Penetration testing, in which hired ethical hackers conduct an authorized simulated cyber attack on a company’s network to evaluate its cybersecurity profile, is newly driven by application security instead of compliance and customer requirements, a new report found.
Cobalt.io’s study, entitled Pentest-as-a-Service Impact Report: 2020, said organizations are expanding the scope and frequency of pen tests to their entire application portfolio as well as critical applications. The San Francisco-based company’s PtaaS platform aims to transform the traditional pen testing model for Software-as-a-Service (SaaS) businesses. In 2018, Cobalt landed $5 million in Series A funding, bringing to $8 million its total backing.
The research seeks to “unravel and understand the specific benefits and challenges of deploying a PtaaS solution in a modern software development environment,” Cobalt officials said. A key question the report--authored by Dr. Chenxi Wang, who founded the Rain Capital venture fund and is a former member of the Open Web Application Security Project (OWASP) Foundation--seeks to address is the degree to which DevOps alters pentesting adoption.
Cobalt’s PtaaS platform should be of keen interest to managed security service providers, considering SaaS businesses that want “serious hacker-like testing built into their development cycle,” are its main customer targets. According to Cobalt’s website, it draws on a core group of some 270 “highly vetted, certified pentesters." Pentest-as-a-Service provides "agile and scalable pentesting to identify and resolve security vulnerabilities across application portfolios in accordance with frequent software releases,” said Caroline Wong, Cobalt’s chief strategy officer.
To fashion the study’s conclusions, five Cobalt customers, consisting primarily of SaaS and enterprise software providers, engaged in lengthy interviews. Here’s a summation of the findings:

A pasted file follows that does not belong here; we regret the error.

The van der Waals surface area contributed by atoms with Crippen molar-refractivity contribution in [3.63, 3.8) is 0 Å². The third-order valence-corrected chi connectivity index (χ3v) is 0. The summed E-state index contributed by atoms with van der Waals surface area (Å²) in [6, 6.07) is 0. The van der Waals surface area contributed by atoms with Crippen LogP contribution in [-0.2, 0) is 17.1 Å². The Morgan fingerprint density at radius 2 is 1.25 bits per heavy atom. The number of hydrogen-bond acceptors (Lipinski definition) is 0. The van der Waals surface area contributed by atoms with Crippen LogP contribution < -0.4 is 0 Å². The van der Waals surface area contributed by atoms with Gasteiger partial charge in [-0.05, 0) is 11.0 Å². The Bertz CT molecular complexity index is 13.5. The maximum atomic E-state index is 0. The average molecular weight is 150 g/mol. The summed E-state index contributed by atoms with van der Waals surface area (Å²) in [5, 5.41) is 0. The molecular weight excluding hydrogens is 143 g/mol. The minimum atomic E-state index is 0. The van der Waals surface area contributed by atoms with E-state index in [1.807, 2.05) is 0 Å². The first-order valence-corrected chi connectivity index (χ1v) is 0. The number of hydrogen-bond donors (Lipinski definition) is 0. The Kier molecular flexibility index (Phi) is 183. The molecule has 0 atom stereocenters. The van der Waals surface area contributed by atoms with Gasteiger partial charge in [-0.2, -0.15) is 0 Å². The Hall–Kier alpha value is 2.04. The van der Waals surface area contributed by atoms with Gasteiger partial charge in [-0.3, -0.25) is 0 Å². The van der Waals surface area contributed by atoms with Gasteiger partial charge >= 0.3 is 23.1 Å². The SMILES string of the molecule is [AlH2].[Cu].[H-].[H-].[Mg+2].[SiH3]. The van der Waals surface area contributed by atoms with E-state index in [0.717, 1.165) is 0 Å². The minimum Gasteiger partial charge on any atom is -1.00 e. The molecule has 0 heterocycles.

Application security is a top business priority. When asked about their company’s motivation for pentesting, organizations cited the desire to make their applications and services more secure. This is a noticeable shift from 2017, when compliance and customer requirements were cited as pentesting’s key drivers.
Expanded pentesting scopes and frequency. Companies are conducting pentesting for their entire application portfolio, with higher frequency testing on business critical apps. In 2017, companies conducted annual testing only for key applications.
More agile testing and closer collaboration between security and development teams. Organizations said they viewed PtaaS as a shared responsibility between infosec and development teams. In 2017, application security responsibility was viewed to be exclusively managed by infosec.
PtaaS has a lower overhead than traditional, services-based pentesting. Pentesting that is both location-agnostic and horizontally-scalable removes the geographic location bias involved in traditional pentesting. Better communication between security and development also reduces overhead.
“This study shows how organizations, large and small, implement application security within the backdrop of DevOps and cloud native development,” said Wang. “It’s not surprising to see pentesting as a critical element in modern application security initiatives.”
Of the five companies that Cobalt interviewed, four practice DevOps extensively. The one not practicing DevOps has many monolithic apps and traditional development practices that present a challenge to adopting DevOps. Four of the companies have dedicated security teams that drove the implementation of pentest services.
Other security-testing firms have sprung up betting on using emulated real-world attacks to more accurately identify where security programs break down. Randori comes at probing a company’s security defenses from a different angle. Rather than relying on network perimeter scanning or penetration testing, its Attack Platform, which debuted in February, mimics advanced hacks and threats that companies face.